Recovery of the Longfellow Landscape
Archeologists at Longfellow NHS host tours and school groups to their site.
An archeologist at work, Longfellow NHS
Archeology at Longfellow National Historic Site complements the Recovery of the Longfellow Landscape project. The site is an outstanding example of a historic place representing the themes of arts and literature. For almost half a century (1837-1882) this was the home of one of the world's foremost poets, scholars and educators, Henry Wadsworth Longfellow. He and his immediate and extended family and friends played a central role in the intellectual and artistic life of 19th-century America and are credited with shaping a distinctly American identity and culture.
Archeology provided an opportunity to show visitors a never-before-seen view of history at the site. Archeologists were already a constant presence as they performed compliance work prior to the installation of new utilities and wells. Plans for the landscape also included restoration of a formal garden located prominently on a path that visitors walk to the visitors’ center and historic mansion. When geophysical surveys found subsurface resources beneath the topsoil, the archeologists knew to prepare for almost constant public interpretation.
Previous excavations on the property had included public education components, such as visits by local school groups or the press, but never before had there been such high visibility over such a long period of time. Additionally, archeologists realized that it was difficult for visitors to envision the historically agrarian setting within the house’s modern urban context. Archeologists wanted to bring into focus the changing landscape over time so visitors would relate to the evolution of the site. Visitors needed to realize the themes of change as well as the historical significance of the site. Archeology provided a medium and a means for visitors to understand these concepts.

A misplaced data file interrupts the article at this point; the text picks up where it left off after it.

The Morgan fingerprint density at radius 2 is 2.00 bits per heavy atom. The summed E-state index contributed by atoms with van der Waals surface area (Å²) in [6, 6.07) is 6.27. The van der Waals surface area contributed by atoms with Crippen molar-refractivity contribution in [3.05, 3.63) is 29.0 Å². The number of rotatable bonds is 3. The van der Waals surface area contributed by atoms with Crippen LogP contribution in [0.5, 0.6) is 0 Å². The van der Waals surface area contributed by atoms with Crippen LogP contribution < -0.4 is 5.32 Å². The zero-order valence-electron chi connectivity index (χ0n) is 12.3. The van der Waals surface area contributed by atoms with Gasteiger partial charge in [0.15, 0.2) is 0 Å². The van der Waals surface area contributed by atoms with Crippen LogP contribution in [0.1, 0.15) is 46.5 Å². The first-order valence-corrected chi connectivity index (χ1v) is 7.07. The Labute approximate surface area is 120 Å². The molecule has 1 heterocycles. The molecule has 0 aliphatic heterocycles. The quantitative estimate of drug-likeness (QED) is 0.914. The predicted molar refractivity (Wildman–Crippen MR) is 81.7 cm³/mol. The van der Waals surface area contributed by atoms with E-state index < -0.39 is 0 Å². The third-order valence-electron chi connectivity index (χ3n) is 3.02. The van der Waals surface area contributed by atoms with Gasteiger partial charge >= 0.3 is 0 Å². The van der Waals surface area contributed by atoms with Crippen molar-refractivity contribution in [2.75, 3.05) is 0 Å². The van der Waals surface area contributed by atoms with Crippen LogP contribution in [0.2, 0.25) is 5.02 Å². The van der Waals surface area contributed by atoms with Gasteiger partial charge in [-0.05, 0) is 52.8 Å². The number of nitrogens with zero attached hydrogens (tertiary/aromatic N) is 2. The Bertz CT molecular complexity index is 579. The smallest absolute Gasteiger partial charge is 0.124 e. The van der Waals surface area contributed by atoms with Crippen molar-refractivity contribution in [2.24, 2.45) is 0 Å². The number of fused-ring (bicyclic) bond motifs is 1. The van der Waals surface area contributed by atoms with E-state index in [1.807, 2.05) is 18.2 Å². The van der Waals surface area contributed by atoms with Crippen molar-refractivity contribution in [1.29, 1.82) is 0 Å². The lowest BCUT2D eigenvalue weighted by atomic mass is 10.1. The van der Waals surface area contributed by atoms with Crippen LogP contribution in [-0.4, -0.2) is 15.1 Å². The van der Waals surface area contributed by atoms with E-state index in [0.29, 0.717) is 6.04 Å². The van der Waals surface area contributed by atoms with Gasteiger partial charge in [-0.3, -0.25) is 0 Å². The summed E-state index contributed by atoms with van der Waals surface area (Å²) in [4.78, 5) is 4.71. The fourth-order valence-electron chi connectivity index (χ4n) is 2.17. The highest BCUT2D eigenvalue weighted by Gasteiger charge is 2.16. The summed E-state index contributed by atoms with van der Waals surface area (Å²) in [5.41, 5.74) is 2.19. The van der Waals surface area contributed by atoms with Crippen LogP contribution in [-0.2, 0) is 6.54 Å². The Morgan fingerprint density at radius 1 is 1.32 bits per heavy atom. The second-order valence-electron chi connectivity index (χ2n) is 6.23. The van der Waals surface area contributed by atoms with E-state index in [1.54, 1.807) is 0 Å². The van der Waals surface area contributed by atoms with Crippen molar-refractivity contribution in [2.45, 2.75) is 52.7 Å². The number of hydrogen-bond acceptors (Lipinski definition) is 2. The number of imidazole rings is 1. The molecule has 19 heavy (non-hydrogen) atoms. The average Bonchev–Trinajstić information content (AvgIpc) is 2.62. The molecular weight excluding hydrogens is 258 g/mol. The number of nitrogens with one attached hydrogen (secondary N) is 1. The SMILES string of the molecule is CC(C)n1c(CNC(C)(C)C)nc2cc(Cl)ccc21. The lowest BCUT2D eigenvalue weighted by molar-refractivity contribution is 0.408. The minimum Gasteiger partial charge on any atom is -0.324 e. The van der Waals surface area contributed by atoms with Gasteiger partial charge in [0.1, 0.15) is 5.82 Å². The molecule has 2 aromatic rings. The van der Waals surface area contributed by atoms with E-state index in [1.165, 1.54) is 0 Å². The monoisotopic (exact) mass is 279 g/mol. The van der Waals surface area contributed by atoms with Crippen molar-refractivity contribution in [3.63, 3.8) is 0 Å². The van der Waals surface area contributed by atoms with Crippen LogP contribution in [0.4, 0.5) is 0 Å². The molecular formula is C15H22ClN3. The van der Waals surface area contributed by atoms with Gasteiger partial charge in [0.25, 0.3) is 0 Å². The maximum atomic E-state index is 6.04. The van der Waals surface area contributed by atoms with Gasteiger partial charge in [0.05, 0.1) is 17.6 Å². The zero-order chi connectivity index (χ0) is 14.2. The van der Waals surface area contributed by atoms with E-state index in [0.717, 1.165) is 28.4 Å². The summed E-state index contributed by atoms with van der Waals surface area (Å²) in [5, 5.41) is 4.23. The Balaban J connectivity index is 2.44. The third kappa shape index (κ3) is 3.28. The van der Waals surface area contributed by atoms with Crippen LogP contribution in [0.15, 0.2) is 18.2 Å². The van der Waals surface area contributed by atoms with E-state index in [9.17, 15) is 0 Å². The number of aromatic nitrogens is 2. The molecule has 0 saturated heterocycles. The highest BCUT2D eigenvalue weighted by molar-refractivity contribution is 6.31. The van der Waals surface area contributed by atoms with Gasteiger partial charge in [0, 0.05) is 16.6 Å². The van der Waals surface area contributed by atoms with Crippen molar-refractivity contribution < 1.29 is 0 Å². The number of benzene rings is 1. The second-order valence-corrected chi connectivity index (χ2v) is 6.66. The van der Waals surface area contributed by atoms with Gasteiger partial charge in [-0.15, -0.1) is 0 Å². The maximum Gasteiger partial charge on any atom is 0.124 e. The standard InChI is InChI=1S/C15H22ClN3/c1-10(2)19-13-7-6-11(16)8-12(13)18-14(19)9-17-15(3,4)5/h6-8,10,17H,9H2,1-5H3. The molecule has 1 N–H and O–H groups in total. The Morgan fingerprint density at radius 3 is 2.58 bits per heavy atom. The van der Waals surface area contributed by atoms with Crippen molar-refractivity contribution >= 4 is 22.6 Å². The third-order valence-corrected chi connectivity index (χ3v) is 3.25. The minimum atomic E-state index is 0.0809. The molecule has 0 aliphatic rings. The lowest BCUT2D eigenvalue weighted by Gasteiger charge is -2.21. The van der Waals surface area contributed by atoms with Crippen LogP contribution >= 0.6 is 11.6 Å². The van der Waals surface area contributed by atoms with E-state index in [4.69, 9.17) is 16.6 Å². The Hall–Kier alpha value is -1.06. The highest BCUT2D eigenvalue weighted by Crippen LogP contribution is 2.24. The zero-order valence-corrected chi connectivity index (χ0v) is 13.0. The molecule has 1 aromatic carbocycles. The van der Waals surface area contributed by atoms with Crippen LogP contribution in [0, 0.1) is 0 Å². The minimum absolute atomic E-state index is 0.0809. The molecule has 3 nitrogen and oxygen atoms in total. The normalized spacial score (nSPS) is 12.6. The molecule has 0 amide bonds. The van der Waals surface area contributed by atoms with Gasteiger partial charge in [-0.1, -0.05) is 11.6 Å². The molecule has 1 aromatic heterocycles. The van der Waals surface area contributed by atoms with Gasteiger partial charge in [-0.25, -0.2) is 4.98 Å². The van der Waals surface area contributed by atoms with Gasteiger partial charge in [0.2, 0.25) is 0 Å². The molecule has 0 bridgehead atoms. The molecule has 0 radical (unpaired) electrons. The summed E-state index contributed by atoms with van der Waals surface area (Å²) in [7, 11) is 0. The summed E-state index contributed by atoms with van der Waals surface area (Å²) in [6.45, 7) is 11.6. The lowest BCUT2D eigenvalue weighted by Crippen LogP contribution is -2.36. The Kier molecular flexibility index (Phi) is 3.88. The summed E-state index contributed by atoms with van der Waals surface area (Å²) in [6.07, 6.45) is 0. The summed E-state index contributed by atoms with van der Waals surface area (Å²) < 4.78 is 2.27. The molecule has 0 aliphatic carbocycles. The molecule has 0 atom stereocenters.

The archeologists created a plan to encourage public engagement in the site through making themselves available to interpret what was going on. They knew people were curious about archeology and what archeologists do, and set out to reach as many audiences as they could. Interns helped in the lab, in excavation and interpretation. A sign presented the excavations to visitors passing on the walkway. Question and answer sessions at the site were set up throughout the day. Visitors could take a two-page handout for more detailed answers to common questions. The archeologists also clued the interpretive staff in, even though they were not directly involved in the project, so they could also answer visitors’ questions.
Interpretive opportunities took place on large and small scales. Fourteen students from a nearby university took part in the excavations in the fall. They completed their final papers for the course on the basis of excavations and historical materials available about the property. Many other people wanted to get a meaningful experience out of their visit by talking with the archeologists. Most people were happy to talk while the archeologists worked, so they didn’t have to lose progress while conducting longer conversations. One weekend, the archeologists oversaw an archeological sandbox for kids to dig in that was modeled on a trench. Overall, however, archeologists found that a lecture and information series to local groups was the most successful.
Archeological interpretation at Longfellow NHS concentrated on the history of the site but the process of outreach encouraged a sense of connection between the public and the place. Students found archeology as a tool for learning about the past. Visitors took advantage of having real archeologists available to connect on their curiosity about the work. The interpretive products and offerings produced good public relations with the neighborhood. Overall, archeology provided enriching opportunities for people to get curious about what went on over time at the Longfellow property.